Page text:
Because they often work closely with claimants, witnesses, and other insurance professionals, claims adjusters and examiners must be able to communicate effectively with others. Knowledge of computer applications also is extremely helpful. In addition, a valid driver’s license and a good driving record are required for workers for whom travel is an important aspect of their job. Some companies require applicants to pass a series of written aptitude tests designed to measure their communication, analytical, and general mathematical skills.

Licensing requirements for these workers vary by State. Some States have very few requirements, while others require either the completion of prelicensing education or a satisfactory score on a licensing exam. Fulfilling the requirements for earning a voluntary professional designation may, in some cases, be substituted for completing the exam. In some States, claims adjusters employed by insurance companies can work under the company license and need not become licensed themselves. Separate or additional requirements may apply for public adjusters. For example, some States require public adjusters to file a surety bond.

Continuing education in claims is very important for claims adjusters, appraisers, examiners, and investigators, because Federal and State laws and court decisions affect how claims are handled or who is covered by insurance policies. Also, examiners working on life and health claims must be familiar with new medical procedures and prescription drugs. Some States that require licensing also require a certain number of continuing education credits per year in order to renew the license. These credits can be obtained from a number of sources. Many companies offer training sessions to inform their employees of industry changes. A number of schools and associations give courses and seminars on various topics having to with claims. Correspondence courses via the Internet are making long-distance learning possible. Workers also can earn continuing education credits by writing articles for claims publications or by giving lectures and presentations. In addition, numerous adjusters and examiners choose to earn professional certifications and designations for independent recognition of their professional expertise. Although requirements for these designations vary, many entail at least 5 to 10 years of experience in the claims field and the successful completion of an examination; in addition, a certain number of continuing education credits must be earned each year to retain the designation.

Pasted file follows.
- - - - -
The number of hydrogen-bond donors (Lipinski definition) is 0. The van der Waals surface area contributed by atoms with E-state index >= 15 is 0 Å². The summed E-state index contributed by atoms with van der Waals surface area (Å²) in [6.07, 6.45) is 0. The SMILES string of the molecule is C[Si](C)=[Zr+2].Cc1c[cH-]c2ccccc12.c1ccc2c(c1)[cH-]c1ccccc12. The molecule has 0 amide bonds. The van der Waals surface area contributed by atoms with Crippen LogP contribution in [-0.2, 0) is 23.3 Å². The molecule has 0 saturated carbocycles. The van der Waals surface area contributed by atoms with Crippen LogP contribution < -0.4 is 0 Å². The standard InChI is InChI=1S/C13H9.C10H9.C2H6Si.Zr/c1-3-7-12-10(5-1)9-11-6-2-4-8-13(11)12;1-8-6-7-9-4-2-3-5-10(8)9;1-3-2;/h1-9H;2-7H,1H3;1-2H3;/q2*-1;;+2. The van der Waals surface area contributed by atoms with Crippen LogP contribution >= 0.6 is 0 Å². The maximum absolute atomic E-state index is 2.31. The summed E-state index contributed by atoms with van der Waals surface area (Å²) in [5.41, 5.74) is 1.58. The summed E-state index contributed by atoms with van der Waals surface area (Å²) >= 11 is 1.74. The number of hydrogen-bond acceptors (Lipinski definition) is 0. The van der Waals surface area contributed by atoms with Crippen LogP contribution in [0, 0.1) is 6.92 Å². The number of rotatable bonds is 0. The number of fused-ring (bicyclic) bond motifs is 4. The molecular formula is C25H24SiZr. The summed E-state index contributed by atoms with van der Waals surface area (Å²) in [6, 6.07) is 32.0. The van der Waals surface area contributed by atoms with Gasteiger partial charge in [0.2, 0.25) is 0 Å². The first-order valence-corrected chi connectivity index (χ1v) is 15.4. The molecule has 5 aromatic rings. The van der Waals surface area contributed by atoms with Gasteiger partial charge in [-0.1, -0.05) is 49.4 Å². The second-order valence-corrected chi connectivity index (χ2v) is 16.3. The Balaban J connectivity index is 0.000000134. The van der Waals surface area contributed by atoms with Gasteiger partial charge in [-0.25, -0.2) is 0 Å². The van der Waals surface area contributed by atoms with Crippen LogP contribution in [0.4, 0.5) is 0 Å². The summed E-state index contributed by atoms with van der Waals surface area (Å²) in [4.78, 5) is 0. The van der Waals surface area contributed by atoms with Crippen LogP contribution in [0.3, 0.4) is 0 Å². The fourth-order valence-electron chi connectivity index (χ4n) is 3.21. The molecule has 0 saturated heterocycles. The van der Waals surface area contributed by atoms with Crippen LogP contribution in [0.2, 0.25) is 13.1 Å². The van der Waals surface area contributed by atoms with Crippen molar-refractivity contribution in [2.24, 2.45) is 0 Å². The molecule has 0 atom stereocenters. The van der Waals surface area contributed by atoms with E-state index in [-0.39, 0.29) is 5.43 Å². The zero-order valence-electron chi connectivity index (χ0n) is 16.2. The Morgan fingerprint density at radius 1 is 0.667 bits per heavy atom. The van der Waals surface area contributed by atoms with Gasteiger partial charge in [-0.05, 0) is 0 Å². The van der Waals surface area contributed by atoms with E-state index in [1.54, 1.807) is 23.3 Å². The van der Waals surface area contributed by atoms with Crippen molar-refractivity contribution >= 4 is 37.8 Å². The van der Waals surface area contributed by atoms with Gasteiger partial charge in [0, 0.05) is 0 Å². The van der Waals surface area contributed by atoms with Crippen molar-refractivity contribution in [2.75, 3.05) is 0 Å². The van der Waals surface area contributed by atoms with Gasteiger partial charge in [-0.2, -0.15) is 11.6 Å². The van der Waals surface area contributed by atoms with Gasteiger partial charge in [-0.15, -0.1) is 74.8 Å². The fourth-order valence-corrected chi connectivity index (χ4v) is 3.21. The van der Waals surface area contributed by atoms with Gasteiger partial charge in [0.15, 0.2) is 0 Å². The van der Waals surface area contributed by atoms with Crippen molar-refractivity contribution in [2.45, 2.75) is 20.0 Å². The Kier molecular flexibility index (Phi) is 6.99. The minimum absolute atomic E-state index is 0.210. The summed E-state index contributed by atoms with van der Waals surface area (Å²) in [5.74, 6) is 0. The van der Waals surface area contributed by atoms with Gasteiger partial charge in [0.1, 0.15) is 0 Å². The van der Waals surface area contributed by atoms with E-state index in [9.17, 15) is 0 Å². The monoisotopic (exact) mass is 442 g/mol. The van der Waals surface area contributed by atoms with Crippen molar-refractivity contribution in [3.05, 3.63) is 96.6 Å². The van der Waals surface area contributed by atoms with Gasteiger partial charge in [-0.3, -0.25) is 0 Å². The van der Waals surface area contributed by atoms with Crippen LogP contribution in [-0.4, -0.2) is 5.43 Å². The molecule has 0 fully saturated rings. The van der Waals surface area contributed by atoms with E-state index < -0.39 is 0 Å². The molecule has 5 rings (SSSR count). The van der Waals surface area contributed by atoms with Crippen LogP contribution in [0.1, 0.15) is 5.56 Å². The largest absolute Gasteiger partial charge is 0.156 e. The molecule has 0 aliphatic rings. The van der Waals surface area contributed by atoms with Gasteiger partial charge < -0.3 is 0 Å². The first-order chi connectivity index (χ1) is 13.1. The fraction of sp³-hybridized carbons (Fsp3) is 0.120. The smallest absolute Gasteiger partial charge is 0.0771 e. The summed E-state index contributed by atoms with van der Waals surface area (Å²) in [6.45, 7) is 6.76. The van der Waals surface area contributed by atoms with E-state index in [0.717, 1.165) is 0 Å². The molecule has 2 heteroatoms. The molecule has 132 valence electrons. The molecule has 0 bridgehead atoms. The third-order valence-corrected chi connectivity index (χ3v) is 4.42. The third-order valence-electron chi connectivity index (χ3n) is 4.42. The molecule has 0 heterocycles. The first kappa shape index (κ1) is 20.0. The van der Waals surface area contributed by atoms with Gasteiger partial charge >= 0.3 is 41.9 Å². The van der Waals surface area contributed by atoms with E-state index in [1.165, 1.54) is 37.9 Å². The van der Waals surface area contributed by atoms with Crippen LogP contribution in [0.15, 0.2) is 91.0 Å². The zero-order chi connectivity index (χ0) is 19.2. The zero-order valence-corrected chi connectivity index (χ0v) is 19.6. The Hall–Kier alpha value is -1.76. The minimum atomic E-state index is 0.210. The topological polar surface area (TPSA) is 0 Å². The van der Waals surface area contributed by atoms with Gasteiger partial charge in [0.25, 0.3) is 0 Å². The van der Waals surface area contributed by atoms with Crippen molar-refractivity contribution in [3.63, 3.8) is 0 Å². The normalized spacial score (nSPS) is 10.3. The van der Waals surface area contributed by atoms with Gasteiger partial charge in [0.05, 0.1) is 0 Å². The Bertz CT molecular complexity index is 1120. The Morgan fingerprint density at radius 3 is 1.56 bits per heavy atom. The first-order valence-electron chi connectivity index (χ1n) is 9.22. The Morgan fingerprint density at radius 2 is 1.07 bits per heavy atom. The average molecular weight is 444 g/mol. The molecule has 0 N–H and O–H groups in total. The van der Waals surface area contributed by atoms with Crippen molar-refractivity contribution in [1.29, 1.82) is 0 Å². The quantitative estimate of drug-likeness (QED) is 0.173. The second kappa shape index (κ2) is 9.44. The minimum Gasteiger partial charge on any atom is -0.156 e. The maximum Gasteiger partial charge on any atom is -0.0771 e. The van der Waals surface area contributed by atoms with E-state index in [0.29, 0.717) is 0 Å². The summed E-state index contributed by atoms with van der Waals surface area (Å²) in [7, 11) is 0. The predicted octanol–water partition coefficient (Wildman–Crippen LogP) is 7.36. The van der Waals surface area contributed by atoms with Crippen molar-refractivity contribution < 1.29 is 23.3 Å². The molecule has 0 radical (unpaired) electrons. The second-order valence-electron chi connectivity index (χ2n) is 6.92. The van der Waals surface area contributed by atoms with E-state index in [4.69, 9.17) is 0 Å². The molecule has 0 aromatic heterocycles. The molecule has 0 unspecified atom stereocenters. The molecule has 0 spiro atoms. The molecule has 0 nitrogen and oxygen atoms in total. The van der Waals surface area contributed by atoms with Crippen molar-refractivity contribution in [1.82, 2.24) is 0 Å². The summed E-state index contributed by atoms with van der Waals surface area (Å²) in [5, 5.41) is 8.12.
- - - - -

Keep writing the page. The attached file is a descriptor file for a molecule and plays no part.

For auto damage appraiser jobs, insurance companies and independent adjusting firms typically prefer to hire persons with experience as an estimator for, or manager of, an auto body repair shop. An appraiser must know how to repair vehicles in order to identify and estimate damage, and technical skills are essential. While auto damage appraisers do not require a college education, most companies prefer to hire persons with formal training. Many vocational colleges offer 2-year programs in auto body repair on how to estimate and repair damaged vehicles. Some States require auto damage appraisers to be licensed, and certification also may be required or preferred. Basic computer skills are an important qualification for many auto damage appraiser positions. As with adjusters and examiners, continuing education is important because of the continual introduction of new car models and repair techniques.

Most insurance companies prefer to hire former law enforcement officers or private investigators as insurance investigators. Many experienced claims adjusters or examiners also become investigators. Licensing requirements vary among States. Most employers look for individuals with ingenuity who are persistent and assertive. Investigators should not be afraid of confrontation, should communicate well, and should be able to think on their feet. Good interviewing and interrogation skills also are important and usually are acquired in earlier careers in law enforcement.

Beginning claims adjusters, appraisers, examiners, and investigators work on small claims under the supervision of an experienced worker. As they learn more about claims investigation and settlement, they are assigned larger, more complex claims. Trainees are promoted as they demonstrate competence in handling assignments and progress in their coursework. Employees who demonstrate competence in claims work or administrative skills may be promoted to more responsible managerial or administrative jobs. Similarly, claims investigators may rise to supervisor or manager of the investigations department. Once they achieve a certain level of expertise, many choose to start their own independent adjusting or auto damage appraising firms.


Adjusters, appraisers, examiners, and investigators held about 263,000 jobs in 2004. Only 5 percent of these jobs were held by auto damage insurance appraisers. Insurance carriers, agencies, brokerages, and related industries, such as private claims adjusting companies, employed more than 8 out of 10 claims adjusters, appraisers, examiners, and investigators. Relatively few adjusters, appraisers, examiners, and investigators were self-employed.

Job Outlook

Employment of claims adjusters, appraisers, examiners, and investigators is expected to grow about as fast as average for all occupations over the 2004–14 period. College graduates have the best opportunities. Numerous job openings also will result from the need to replace workers who transfer to other occupations or leave the labor force.